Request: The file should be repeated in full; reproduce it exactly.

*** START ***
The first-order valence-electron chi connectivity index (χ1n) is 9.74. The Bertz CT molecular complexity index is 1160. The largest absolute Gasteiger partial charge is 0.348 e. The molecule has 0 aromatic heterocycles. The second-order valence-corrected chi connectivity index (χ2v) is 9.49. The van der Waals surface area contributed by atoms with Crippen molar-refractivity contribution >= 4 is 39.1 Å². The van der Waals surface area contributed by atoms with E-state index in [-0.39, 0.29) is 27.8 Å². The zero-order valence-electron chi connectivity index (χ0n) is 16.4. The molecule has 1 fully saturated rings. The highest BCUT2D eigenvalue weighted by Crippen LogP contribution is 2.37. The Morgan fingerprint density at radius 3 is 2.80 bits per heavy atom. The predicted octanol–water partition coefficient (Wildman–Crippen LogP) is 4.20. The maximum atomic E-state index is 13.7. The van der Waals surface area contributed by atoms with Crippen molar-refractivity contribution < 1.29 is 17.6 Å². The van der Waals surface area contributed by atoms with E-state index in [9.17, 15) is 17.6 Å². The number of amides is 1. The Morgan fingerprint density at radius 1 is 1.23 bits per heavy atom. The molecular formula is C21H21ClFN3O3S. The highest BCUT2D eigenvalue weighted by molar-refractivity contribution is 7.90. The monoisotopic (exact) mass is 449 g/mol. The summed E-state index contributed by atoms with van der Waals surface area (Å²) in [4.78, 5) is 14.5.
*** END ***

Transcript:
The first-order valence-electron chi connectivity index (χ1n) is 9.74. The Bertz CT molecular complexity index is 1160. The largest absolute Gasteiger partial charge is 0.348 e. The molecule has 0 aromatic heterocycles. The second-order valence-corrected chi connectivity index (χ2v) is 9.49. The van der Waals surface area contributed by atoms with Crippen molar-refractivity contribution >= 4 is 39.1 Å². The van der Waals surface area contributed by atoms with E-state index in [-0.39, 0.29) is 27.8 Å². The zero-order valence-electron chi connectivity index (χ0n) is 16.4. The molecule has 1 fully saturated rings. The highest BCUT2D eigenvalue weighted by Crippen LogP contribution is 2.37. The Morgan fingerprint density at radius 3 is 2.80 bits per heavy atom. The predicted octanol–water partition coefficient (Wildman–Crippen LogP) is 4.20. The maximum atomic E-state index is 13.7. The van der Waals surface area contributed by atoms with Crippen molar-refractivity contribution < 1.29 is 17.6 Å². The van der Waals surface area contributed by atoms with E-state index in [9.17, 15) is 17.6 Å². The number of amides is 1. The Morgan fingerprint density at radius 1 is 1.23 bits per heavy atom. The molecular formula is C21H21ClFN3O3S. The highest BCUT2D eigenvalue weighted by molar-refractivity contribution is 7.90. The monoisotopic (exact) mass is 449 g/mol. The summed E-state index contributed by atoms with van der Waals surface area (Å²) in [4.78, 5) is 14.5.